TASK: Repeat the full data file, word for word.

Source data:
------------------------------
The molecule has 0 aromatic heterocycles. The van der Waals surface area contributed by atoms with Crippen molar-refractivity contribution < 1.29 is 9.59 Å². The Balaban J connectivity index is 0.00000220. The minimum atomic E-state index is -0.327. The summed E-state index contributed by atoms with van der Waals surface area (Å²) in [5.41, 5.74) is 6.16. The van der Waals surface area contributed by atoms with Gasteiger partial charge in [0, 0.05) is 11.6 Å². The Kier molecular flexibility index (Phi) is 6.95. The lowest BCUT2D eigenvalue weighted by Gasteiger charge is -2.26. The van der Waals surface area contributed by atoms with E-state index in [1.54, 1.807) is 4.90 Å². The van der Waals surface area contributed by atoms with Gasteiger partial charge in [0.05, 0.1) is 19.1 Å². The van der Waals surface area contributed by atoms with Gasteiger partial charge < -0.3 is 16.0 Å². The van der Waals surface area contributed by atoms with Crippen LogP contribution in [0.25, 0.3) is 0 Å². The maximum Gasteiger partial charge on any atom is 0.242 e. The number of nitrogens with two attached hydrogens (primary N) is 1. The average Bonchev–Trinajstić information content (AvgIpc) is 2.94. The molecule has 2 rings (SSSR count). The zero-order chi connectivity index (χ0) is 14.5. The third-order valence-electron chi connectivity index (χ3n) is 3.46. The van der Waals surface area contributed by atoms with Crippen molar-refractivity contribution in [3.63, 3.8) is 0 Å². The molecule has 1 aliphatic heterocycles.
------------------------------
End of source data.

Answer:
The molecule has 0 aromatic heterocycles. The van der Waals surface area contributed by atoms with Crippen molar-refractivity contribution < 1.29 is 9.59 Å². The Balaban J connectivity index is 0.00000220. The minimum atomic E-state index is -0.327. The summed E-state index contributed by atoms with van der Waals surface area (Å²) in [5.41, 5.74) is 6.16. The van der Waals surface area contributed by atoms with Gasteiger partial charge in [0, 0.05) is 11.6 Å². The Kier molecular flexibility index (Phi) is 6.95. The lowest BCUT2D eigenvalue weighted by Gasteiger charge is -2.26. The van der Waals surface area contributed by atoms with E-state index in [1.54, 1.807) is 4.90 Å². The van der Waals surface area contributed by atoms with Gasteiger partial charge in [0.05, 0.1) is 19.1 Å². The van der Waals surface area contributed by atoms with Gasteiger partial charge < -0.3 is 16.0 Å². The van der Waals surface area contributed by atoms with Crippen LogP contribution in [0.25, 0.3) is 0 Å². The maximum Gasteiger partial charge on any atom is 0.242 e. The number of nitrogens with two attached hydrogens (primary N) is 1. The average Bonchev–Trinajstić information content (AvgIpc) is 2.94. The molecule has 2 rings (SSSR count). The zero-order chi connectivity index (χ0) is 14.5. The third-order valence-electron chi connectivity index (χ3n) is 3.46. The van der Waals surface area contributed by atoms with Crippen molar-refractivity contribution in [3.63, 3.8) is 0 Å². The molecule has 1 aliphatic heterocycles.